What everyone ought to know about the 3 levels of listening

Think about the first conversation you had today.

Do you remember what your partner in that conversation said, or do you just remember the “general tone” of the conversation? Did you just hear your partner, or did you actually listen to him?

Hearing and listening

Hearing is different than listening.

Hearing is the physical act of receiving sound and interpreting it using our brain, while listening is giving the other person our full attention, and understand him. The key difference between hearing and listening is the attention that we give, and the focus of that attention.

Most of the people don’t really listen when someone else speaks. Often times they would just nod and wait for their turn, while mentally preparing the next statement about themselves. Sometimes that statement might not even be related to the topic that the other person was speaking about.


Bob Proctor said that:

We hear with our ears. We listen with our emotions

When we listen, we emotionalize the information that we receive from our conversation partner. This immediately creates a certain bond between both speakers, which allows clearer interaction, sympathy, and understanding.

Listening, and paying attention to the speaker, is called active listening. Active listening is the act of listening to a person and making the conscious effort to not only hear the words that the speaker is saying, but actively try and understand the message and feelings that he is trying to convey.

The co-active coaching model distinguishes between 3 levels of listening:

  1. Level 1: internal listening
  2. Level 2: focused listening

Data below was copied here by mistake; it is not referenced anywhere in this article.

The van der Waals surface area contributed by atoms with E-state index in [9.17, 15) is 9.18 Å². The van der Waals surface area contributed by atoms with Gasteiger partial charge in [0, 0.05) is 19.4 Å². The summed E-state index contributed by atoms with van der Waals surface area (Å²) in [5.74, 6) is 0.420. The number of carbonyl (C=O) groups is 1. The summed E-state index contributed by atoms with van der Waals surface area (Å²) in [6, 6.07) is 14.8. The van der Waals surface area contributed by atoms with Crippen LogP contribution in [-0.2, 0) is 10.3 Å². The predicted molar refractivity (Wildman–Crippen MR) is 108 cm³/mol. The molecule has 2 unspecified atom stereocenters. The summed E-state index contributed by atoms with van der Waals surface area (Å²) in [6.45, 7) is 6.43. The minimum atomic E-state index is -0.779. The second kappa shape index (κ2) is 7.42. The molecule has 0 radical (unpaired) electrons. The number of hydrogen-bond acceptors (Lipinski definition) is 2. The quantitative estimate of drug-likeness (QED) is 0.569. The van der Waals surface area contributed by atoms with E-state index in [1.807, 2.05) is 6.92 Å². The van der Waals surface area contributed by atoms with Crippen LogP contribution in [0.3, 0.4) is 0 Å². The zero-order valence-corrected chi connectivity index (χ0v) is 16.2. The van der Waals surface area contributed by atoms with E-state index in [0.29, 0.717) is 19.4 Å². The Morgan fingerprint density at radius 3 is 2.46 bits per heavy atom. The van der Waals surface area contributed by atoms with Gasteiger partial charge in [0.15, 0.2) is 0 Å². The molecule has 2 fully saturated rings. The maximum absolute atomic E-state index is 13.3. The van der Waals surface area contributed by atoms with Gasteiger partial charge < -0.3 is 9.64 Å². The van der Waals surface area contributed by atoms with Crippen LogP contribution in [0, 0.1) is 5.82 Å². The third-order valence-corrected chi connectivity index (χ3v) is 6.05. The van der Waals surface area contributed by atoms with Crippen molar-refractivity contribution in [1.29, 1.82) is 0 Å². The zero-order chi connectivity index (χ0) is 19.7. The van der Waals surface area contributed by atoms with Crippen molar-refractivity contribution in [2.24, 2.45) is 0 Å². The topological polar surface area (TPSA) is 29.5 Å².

3. Level 3: global listening

Level 1: internal listening

At this level the listener is actually focusing its attention on himself. He listens to his own inner voice. All though the listener hears the words being said, He is constantly aware of his own thoughts, opinions and needs. The listener hears the words and tries to figure out (consciously or unconsciously) how is the data that is being spoken relevant to him.

While the conversation takes place, and the listener occasionally nods, he might be thinking inside:

  • “Wow, this happened to me yesterday!”
  • “Is he done speaking yet?”
  • “I’m so tired…”
  • “What can I say to sound smart?”

This form of listening is the most common one, and everybody does it. There are plenty of times when this form of listening is required. For example, when someone asks you how is your day going or when a waiter asks for your order in a restaurant. It’s perfectly okay to be aware of your own opinions and wants. After all it is your needs that the waiter wants to know about.

Level 2: focused listening

At this level, the attention is focused completely on the speaker.